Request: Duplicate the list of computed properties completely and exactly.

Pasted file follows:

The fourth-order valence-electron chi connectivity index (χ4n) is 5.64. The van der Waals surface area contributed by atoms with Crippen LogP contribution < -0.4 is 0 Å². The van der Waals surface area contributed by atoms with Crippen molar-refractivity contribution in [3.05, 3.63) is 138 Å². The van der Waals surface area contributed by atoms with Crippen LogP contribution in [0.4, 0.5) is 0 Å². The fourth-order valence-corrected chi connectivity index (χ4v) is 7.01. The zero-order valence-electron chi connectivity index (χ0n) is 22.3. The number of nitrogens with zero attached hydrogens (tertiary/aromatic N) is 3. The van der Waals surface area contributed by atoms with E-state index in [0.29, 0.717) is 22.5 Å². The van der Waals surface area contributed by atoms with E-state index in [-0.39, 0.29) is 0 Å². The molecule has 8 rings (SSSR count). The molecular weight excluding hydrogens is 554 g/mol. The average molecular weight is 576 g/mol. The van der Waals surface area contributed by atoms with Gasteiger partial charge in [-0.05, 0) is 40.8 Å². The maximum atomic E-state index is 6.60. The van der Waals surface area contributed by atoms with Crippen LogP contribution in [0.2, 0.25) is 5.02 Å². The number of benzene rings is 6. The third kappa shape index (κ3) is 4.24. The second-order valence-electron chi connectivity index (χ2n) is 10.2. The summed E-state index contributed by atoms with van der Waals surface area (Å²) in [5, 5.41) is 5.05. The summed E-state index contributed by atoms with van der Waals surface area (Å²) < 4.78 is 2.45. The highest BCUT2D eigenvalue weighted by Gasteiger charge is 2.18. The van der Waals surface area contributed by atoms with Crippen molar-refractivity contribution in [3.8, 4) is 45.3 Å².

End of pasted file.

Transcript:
The fourth-order valence-electron chi connectivity index (χ4n) is 5.64. The van der Waals surface area contributed by atoms with Crippen LogP contribution < -0.4 is 0 Å². The van der Waals surface area contributed by atoms with Crippen molar-refractivity contribution in [3.05, 3.63) is 138 Å². The van der Waals surface area contributed by atoms with Crippen LogP contribution in [0.4, 0.5) is 0 Å². The fourth-order valence-corrected chi connectivity index (χ4v) is 7.01. The zero-order valence-electron chi connectivity index (χ0n) is 22.3. The number of nitrogens with zero attached hydrogens (tertiary/aromatic N) is 3. The van der Waals surface area contributed by atoms with E-state index in [0.29, 0.717) is 22.5 Å². The van der Waals surface area contributed by atoms with E-state index in [-0.39, 0.29) is 0 Å². The molecule has 8 rings (SSSR count). The molecular weight excluding hydrogens is 554 g/mol. The average molecular weight is 576 g/mol. The van der Waals surface area contributed by atoms with Gasteiger partial charge in [-0.05, 0) is 40.8 Å². The maximum atomic E-state index is 6.60. The van der Waals surface area contributed by atoms with Crippen LogP contribution in [0.2, 0.25) is 5.02 Å². The number of benzene rings is 6. The third kappa shape index (κ3) is 4.24. The second-order valence-electron chi connectivity index (χ2n) is 10.2. The summed E-state index contributed by atoms with van der Waals surface area (Å²) in [5, 5.41) is 5.05. The summed E-state index contributed by atoms with van der Waals surface area (Å²) < 4.78 is 2.45. The highest BCUT2D eigenvalue weighted by Gasteiger charge is 2.18. The van der Waals surface area contributed by atoms with Crippen molar-refractivity contribution in [3.8, 4) is 45.3 Å².